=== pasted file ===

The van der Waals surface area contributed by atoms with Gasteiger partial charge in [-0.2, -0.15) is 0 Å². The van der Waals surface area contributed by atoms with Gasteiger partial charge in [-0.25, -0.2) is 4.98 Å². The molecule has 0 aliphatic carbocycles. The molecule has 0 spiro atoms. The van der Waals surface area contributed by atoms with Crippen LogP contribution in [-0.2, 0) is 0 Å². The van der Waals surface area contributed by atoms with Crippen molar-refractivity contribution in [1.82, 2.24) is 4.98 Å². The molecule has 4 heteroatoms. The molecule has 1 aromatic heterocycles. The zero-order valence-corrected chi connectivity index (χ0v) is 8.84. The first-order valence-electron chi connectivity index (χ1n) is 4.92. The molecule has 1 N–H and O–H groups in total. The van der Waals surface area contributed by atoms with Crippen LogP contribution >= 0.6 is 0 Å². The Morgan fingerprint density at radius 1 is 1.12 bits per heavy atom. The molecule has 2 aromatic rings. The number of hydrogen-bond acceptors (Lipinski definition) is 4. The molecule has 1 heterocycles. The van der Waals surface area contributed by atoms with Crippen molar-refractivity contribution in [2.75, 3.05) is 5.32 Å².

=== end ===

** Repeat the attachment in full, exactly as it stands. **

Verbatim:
The van der Waals surface area contributed by atoms with Gasteiger partial charge in [-0.2, -0.15) is 0 Å². The van der Waals surface area contributed by atoms with Gasteiger partial charge in [-0.25, -0.2) is 4.98 Å². The molecule has 0 aliphatic carbocycles. The molecule has 0 spiro atoms. The van der Waals surface area contributed by atoms with Crippen LogP contribution in [-0.2, 0) is 0 Å². The van der Waals surface area contributed by atoms with Crippen molar-refractivity contribution in [1.82, 2.24) is 4.98 Å². The molecule has 4 heteroatoms. The molecule has 1 aromatic heterocycles. The zero-order valence-corrected chi connectivity index (χ0v) is 8.84. The first-order valence-electron chi connectivity index (χ1n) is 4.92. The molecule has 1 N–H and O–H groups in total. The van der Waals surface area contributed by atoms with Crippen LogP contribution >= 0.6 is 0 Å². The Morgan fingerprint density at radius 1 is 1.12 bits per heavy atom. The molecule has 2 aromatic rings. The number of hydrogen-bond acceptors (Lipinski definition) is 4. The molecule has 1 heterocycles. The van der Waals surface area contributed by atoms with Crippen molar-refractivity contribution in [2.75, 3.05) is 5.32 Å².